Social media isn’t even new. Social is now old. It has been used to overthrow despots around the world for years now, elect a U.S. president in 2008, and get Americans talking about income inequality for the first time in memory. We know it has given unheard-of power to anyone with a browser. And we marvel at the new, new things on our phones that send messages, images, and ideas around the world in seconds. That’s historic, potentially powerful–but not new.
For many Americans, nothing is more sacrosanct than the Internet. Call it creepy, but look in the mirror. Did you read to your kids last night before you went to bed, or did you check your email?
Protesters demonstrate against the proposed Stop Online Piracy Act (SOPA) and Protect IP Act (PIPA) outside the offices of U.S. Sen. Charles Schumer (D-NY) and U.S. Sen. Kirsten Gillibrand (D-NY) on January 18, 2012 in New York City. (Mario Tama / Getty Images)
Social media is a platform. It sits there, begging for creativity, hoping that someone, anyone, will stir the passion of its users so it can let loose. It’s like a Ferrari idling. We desperately want a pro to show us what it can do on the track, not a hedge-fund executive taking it to Starbucks for coffee and bagels. It’s kind of depressing, actually, when potential is quashed.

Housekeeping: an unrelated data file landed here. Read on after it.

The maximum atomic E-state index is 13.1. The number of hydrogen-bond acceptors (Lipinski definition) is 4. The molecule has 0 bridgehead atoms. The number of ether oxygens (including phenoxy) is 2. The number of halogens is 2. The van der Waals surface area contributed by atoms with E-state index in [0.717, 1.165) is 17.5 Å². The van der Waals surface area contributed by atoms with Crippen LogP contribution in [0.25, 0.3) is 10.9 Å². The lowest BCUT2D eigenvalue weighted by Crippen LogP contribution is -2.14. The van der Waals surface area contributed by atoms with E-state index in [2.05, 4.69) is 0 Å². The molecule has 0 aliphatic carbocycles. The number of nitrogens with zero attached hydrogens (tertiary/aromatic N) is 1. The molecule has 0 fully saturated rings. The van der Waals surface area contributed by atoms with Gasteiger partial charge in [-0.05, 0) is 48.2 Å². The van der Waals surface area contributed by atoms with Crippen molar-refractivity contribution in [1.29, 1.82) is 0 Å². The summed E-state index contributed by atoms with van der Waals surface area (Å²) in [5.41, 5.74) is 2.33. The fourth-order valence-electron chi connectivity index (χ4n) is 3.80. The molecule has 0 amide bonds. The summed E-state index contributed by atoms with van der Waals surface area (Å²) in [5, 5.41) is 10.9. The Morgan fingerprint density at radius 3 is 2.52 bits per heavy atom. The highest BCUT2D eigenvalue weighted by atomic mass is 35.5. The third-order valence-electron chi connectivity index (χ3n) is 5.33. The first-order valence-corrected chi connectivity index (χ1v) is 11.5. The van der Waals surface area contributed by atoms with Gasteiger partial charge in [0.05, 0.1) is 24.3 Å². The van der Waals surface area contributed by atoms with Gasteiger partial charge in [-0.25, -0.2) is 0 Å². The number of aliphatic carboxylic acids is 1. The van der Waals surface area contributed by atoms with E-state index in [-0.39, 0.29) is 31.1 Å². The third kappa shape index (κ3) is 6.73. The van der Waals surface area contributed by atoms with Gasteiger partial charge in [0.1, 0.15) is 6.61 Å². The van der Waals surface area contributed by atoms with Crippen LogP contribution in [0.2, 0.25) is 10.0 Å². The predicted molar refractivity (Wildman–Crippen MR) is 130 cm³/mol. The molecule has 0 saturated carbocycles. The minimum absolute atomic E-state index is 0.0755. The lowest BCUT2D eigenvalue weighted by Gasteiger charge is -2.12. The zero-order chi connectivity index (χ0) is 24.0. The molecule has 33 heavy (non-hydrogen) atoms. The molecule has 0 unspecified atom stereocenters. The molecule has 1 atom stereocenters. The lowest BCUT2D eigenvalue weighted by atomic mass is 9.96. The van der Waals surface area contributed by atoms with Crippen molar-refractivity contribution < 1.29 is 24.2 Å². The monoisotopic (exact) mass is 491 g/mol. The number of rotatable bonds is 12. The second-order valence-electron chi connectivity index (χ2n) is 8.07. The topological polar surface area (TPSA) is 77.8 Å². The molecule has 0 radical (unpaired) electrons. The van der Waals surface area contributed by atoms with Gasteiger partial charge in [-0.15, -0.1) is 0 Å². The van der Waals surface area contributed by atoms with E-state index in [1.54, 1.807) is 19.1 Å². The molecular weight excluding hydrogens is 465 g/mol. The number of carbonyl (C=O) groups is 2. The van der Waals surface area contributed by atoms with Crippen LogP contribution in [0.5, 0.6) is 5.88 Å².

While the technology, architecture, engineering, and science that go into building the pipe is astounding, the pipe is not overthrowing despots. How people use creativity to stir our passion, which in turn catalyzes the social response, is where the power lies.
For many Americans, nothing is more sacrosanct than the Internet. Call it creepy, but look in the mirror. Did you read to your kids last night before you went to bed, or check your email? Even if you read that story, you kind of wanted to take a peek, right?
And for at least one generation, and now almost two, that passion is a given. It’s a right. And for many, it’s a right to get stuff free online. Indeed, research shows that if kids pay for stuff online, they actually feel less good about themselves. They failed as a person. So if someone–say Congress and lobbyists representing big businesses–tried to clamp down on their online freedom, they would view that as a personal affront.
Tech companies, not surprisingly, know this. So as The New York Times reported, Reddit and Tumblr decided to lean into it. They, with unquestioned credibility among their users, began to demonstrate that SOPA was censorship—and censorship is one thing this generation cannot abide.